Climate change may explain mysterious collapse of ancient Hittite Empire

Scientists say rings of juniper wood from 3,000 years ago show three-straight years with low growth, suggesting a prolonged and severe drought

A sculpture from the Hittite Empire, which suddenly crumbled around 1200 BCE during the Late Bronze Age collapse. (AFP)
A sculpture from the Hittite Empire, which suddenly crumbled around 1200 BCE during the Late Bronze Age collapse. (AFP)

Three years of extreme drought may have brought about the collapse of the mighty Hittite Empire around 1200 BCE, researchers have said, linking the plight of the fallen civilization to the modern world’s climate crisis.

The Hittites dominated Anatolia in modern-day Turkey for nearly 500 years, even rivaling the power of the Egyptian Empire for a period.

The Hittites are mentioned dozens of times in the bible, living in and near the land of Canaan during the time of Abraham. The latter purchased a burial cave in Hebron for his wife Sarah from a Hittite man, his grandson Esau was married to Hittite women and Uriah the Hittite was an elite soldier in King David’s army.

They were one of several influential ancient civilizations in the Eastern Mediterranean and Near East which were all toppled or severely weakened at around the same time, bringing the curtain down on the Bronze Age.

The Hittites mysteriously abandoned their capital and religious center Hattusa around 1200 BCE, when the royal line died out and written historical documents dried up.

The empire’s centuries-old political and cultural structures ended “quite rapidly,” Sturt Manning, an archaeologist at Cornell University in the United States and lead author of a new study, told AFP.

There are several theories for what was behind the “Late Bronze Age collapse,” including attacks from naval raiders called the “Sea Peoples,” epidemics and famines — as well as a 300-year change to a drier, cooler climate.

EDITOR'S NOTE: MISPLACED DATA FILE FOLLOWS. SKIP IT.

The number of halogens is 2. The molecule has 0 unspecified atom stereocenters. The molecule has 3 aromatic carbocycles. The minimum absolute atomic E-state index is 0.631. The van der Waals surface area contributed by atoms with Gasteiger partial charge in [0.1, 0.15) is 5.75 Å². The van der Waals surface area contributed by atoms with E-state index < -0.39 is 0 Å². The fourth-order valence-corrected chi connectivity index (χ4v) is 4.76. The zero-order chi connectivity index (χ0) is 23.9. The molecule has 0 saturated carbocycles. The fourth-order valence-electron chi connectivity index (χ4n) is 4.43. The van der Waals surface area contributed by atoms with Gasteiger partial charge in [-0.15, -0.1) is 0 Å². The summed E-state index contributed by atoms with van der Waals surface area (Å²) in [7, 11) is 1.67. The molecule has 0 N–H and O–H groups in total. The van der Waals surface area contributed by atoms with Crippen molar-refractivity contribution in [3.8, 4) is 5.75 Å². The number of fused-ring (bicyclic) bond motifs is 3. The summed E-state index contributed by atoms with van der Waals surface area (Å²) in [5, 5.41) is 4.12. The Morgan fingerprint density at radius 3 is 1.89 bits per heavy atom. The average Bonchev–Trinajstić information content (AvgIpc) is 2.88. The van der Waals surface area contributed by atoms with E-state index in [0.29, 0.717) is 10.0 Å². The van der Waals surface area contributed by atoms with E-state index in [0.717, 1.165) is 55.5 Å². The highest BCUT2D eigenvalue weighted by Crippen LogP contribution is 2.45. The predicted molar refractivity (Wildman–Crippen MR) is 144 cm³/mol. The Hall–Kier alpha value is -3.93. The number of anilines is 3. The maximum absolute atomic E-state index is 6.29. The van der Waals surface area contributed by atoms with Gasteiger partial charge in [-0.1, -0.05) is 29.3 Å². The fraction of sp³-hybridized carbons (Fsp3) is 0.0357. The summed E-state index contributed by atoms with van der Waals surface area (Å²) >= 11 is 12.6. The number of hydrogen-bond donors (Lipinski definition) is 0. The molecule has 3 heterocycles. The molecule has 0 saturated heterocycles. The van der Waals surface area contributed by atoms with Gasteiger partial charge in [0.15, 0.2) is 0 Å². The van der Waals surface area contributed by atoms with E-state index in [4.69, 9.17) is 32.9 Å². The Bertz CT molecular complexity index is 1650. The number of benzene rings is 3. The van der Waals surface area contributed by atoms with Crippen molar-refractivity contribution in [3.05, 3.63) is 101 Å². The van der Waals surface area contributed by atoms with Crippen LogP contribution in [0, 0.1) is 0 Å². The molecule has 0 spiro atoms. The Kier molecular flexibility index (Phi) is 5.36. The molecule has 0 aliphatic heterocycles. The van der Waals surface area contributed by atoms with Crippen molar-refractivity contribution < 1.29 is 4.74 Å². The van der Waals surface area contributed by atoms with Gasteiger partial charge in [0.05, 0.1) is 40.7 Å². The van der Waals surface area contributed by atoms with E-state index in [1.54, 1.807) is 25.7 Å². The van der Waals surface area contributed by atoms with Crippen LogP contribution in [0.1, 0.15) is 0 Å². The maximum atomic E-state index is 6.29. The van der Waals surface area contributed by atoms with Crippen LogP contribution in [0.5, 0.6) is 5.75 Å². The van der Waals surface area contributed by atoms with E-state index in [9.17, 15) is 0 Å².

But exactly what triggered the demise of these empires has remained unclear.

An inscription in the ancient Luwian language detailing the fall of the Hittite empire and the conquering of Ashkelon by the ‘Sea Peoples.’ (courtesy Luwian Studies)

‘Existential threat’

Now, for the Hittites at least, the answer may have come inscribed in the rings of ancient juniper wood.

The juniper comes from one of the world’s oldest wooden structures, found at the Phrygian capital of Gordion in central Turkey as part of the excavation of a king’s tomb in the 1950s.

By analyzing the rings of the juniper wood, the researchers were able to reconstruct climate conditions more than 3,000 years ago.

In semi-arid Central Anatolia, “the major threat to growth for most plants in the region is a lack of water,” Manning said.

Narrower tree rings indicate drier years, when a lack of water meant the trees did not grow much.

The rings showed three-straight years — 1198 BCE to 1196 BCE — with “unusually” low growth, suggesting a prolonged and particularly severe drought, according to the study published in the journal Nature on Wednesday.

The researchers suggested that the drought caused severe food shortages, particularly for the land-locked parts of the central Hittite kingdom, which depended on grain and livestock.

The food shortages could have led to political, economic and social unrest, ultimately bringing about the end of the empire.

Manning warned that current global warming means the modern world could face a “multi-year existential threat” similar to the one that affected the Hittites.

Muge Durusu-Tanriover, an archaeologist at Temple University in Philadelphia who was not involved in the study, hailed it as “groundbreaking.”

“Now that we know a major climate event might have tipped the Hittite empire beyond its point of no return, there are more questions to ask about climate change, its impact on states and society and, most crucially, what can be learnt from the past during our current climate crisis,” she said in a Nature comment piece.

Most Popular
read more: